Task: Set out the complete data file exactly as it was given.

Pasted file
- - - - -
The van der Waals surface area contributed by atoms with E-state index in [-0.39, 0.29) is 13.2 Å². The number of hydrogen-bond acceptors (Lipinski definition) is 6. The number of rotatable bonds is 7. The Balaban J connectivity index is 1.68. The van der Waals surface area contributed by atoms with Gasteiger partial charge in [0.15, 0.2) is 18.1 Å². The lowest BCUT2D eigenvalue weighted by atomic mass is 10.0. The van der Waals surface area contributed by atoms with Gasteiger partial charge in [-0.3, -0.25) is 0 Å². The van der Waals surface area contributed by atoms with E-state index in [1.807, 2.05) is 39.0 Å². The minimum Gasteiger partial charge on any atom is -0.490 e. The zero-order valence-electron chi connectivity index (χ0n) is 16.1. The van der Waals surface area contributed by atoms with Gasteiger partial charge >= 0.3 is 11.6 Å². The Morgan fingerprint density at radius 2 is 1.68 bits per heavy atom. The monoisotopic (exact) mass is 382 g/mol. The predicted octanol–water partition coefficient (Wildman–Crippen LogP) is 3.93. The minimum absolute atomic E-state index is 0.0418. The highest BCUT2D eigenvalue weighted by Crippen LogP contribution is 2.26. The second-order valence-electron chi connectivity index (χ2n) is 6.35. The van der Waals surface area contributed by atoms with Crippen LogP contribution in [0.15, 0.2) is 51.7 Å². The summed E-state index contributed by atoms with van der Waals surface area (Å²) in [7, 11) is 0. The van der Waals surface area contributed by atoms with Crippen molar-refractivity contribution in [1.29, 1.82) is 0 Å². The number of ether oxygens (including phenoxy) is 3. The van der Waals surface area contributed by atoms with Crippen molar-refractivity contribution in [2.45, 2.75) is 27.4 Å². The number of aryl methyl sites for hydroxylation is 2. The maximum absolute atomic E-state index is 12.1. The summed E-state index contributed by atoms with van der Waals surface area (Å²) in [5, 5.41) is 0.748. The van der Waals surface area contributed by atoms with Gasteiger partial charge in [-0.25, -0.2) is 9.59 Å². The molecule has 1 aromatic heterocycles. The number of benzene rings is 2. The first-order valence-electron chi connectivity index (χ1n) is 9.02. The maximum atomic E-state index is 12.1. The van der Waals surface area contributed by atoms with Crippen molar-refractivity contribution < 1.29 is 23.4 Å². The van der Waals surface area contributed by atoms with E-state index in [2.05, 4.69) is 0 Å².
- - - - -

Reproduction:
The van der Waals surface area contributed by atoms with E-state index in [-0.39, 0.29) is 13.2 Å². The number of hydrogen-bond acceptors (Lipinski definition) is 6. The number of rotatable bonds is 7. The Balaban J connectivity index is 1.68. The van der Waals surface area contributed by atoms with Gasteiger partial charge in [0.15, 0.2) is 18.1 Å². The lowest BCUT2D eigenvalue weighted by atomic mass is 10.0. The van der Waals surface area contributed by atoms with Gasteiger partial charge in [-0.3, -0.25) is 0 Å². The van der Waals surface area contributed by atoms with E-state index in [1.807, 2.05) is 39.0 Å². The minimum Gasteiger partial charge on any atom is -0.490 e. The zero-order valence-electron chi connectivity index (χ0n) is 16.1. The van der Waals surface area contributed by atoms with Gasteiger partial charge >= 0.3 is 11.6 Å². The Morgan fingerprint density at radius 2 is 1.68 bits per heavy atom. The monoisotopic (exact) mass is 382 g/mol. The predicted octanol–water partition coefficient (Wildman–Crippen LogP) is 3.93. The minimum absolute atomic E-state index is 0.0418. The highest BCUT2D eigenvalue weighted by Crippen LogP contribution is 2.26. The second-order valence-electron chi connectivity index (χ2n) is 6.35. The van der Waals surface area contributed by atoms with Crippen LogP contribution in [0.15, 0.2) is 51.7 Å². The summed E-state index contributed by atoms with van der Waals surface area (Å²) in [7, 11) is 0. The van der Waals surface area contributed by atoms with Crippen molar-refractivity contribution in [1.29, 1.82) is 0 Å². The number of ether oxygens (including phenoxy) is 3. The van der Waals surface area contributed by atoms with Crippen molar-refractivity contribution in [2.45, 2.75) is 27.4 Å². The number of aryl methyl sites for hydroxylation is 2. The maximum absolute atomic E-state index is 12.1. The summed E-state index contributed by atoms with van der Waals surface area (Å²) in [5, 5.41) is 0.748. The van der Waals surface area contributed by atoms with Gasteiger partial charge in [-0.25, -0.2) is 9.59 Å². The molecule has 1 aromatic heterocycles. The number of benzene rings is 2. The first-order valence-electron chi connectivity index (χ1n) is 9.02. The maximum atomic E-state index is 12.1. The van der Waals surface area contributed by atoms with Crippen molar-refractivity contribution < 1.29 is 23.4 Å². The van der Waals surface area contributed by atoms with E-state index in [2.05, 4.69) is 0 Å².